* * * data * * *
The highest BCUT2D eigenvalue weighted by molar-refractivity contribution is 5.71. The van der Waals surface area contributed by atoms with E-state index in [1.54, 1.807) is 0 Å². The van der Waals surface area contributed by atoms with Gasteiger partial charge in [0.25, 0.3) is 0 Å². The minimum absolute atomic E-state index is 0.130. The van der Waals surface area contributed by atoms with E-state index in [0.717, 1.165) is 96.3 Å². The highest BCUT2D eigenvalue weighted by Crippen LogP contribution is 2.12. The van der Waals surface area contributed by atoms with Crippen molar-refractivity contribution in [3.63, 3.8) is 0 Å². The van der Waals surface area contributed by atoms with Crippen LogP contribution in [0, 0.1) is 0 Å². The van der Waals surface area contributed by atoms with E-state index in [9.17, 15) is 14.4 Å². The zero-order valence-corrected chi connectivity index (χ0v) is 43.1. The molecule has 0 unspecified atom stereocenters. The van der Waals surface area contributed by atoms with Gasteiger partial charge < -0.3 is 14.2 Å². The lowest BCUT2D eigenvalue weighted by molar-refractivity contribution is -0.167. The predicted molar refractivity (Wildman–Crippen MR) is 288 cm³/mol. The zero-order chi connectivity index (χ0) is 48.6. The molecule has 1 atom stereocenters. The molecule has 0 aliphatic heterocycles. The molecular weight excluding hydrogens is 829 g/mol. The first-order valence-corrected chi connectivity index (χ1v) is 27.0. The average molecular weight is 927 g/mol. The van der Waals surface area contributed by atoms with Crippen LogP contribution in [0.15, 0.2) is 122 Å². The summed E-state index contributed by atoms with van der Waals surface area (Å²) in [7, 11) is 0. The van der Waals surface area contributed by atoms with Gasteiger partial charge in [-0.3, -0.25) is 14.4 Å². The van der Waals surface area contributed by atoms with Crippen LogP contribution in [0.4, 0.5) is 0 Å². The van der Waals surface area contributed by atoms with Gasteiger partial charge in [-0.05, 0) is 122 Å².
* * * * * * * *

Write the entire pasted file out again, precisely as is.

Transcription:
The highest BCUT2D eigenvalue weighted by molar-refractivity contribution is 5.71. The van der Waals surface area contributed by atoms with E-state index in [1.54, 1.807) is 0 Å². The van der Waals surface area contributed by atoms with Gasteiger partial charge in [0.25, 0.3) is 0 Å². The minimum absolute atomic E-state index is 0.130. The van der Waals surface area contributed by atoms with E-state index in [0.717, 1.165) is 96.3 Å². The highest BCUT2D eigenvalue weighted by Crippen LogP contribution is 2.12. The van der Waals surface area contributed by atoms with Crippen molar-refractivity contribution in [3.63, 3.8) is 0 Å². The van der Waals surface area contributed by atoms with Crippen LogP contribution in [0, 0.1) is 0 Å². The van der Waals surface area contributed by atoms with E-state index in [9.17, 15) is 14.4 Å². The zero-order valence-corrected chi connectivity index (χ0v) is 43.1. The molecule has 0 unspecified atom stereocenters. The van der Waals surface area contributed by atoms with Gasteiger partial charge < -0.3 is 14.2 Å². The lowest BCUT2D eigenvalue weighted by molar-refractivity contribution is -0.167. The predicted molar refractivity (Wildman–Crippen MR) is 288 cm³/mol. The zero-order chi connectivity index (χ0) is 48.6. The molecule has 1 atom stereocenters. The molecule has 0 aliphatic heterocycles. The molecular weight excluding hydrogens is 829 g/mol. The first-order valence-corrected chi connectivity index (χ1v) is 27.0. The average molecular weight is 927 g/mol. The van der Waals surface area contributed by atoms with Crippen LogP contribution in [0.15, 0.2) is 122 Å². The summed E-state index contributed by atoms with van der Waals surface area (Å²) in [7, 11) is 0. The van der Waals surface area contributed by atoms with Gasteiger partial charge in [-0.3, -0.25) is 14.4 Å². The van der Waals surface area contributed by atoms with Crippen LogP contribution in [0.4, 0.5) is 0 Å². The van der Waals surface area contributed by atoms with Gasteiger partial charge in [-0.05, 0) is 122 Å².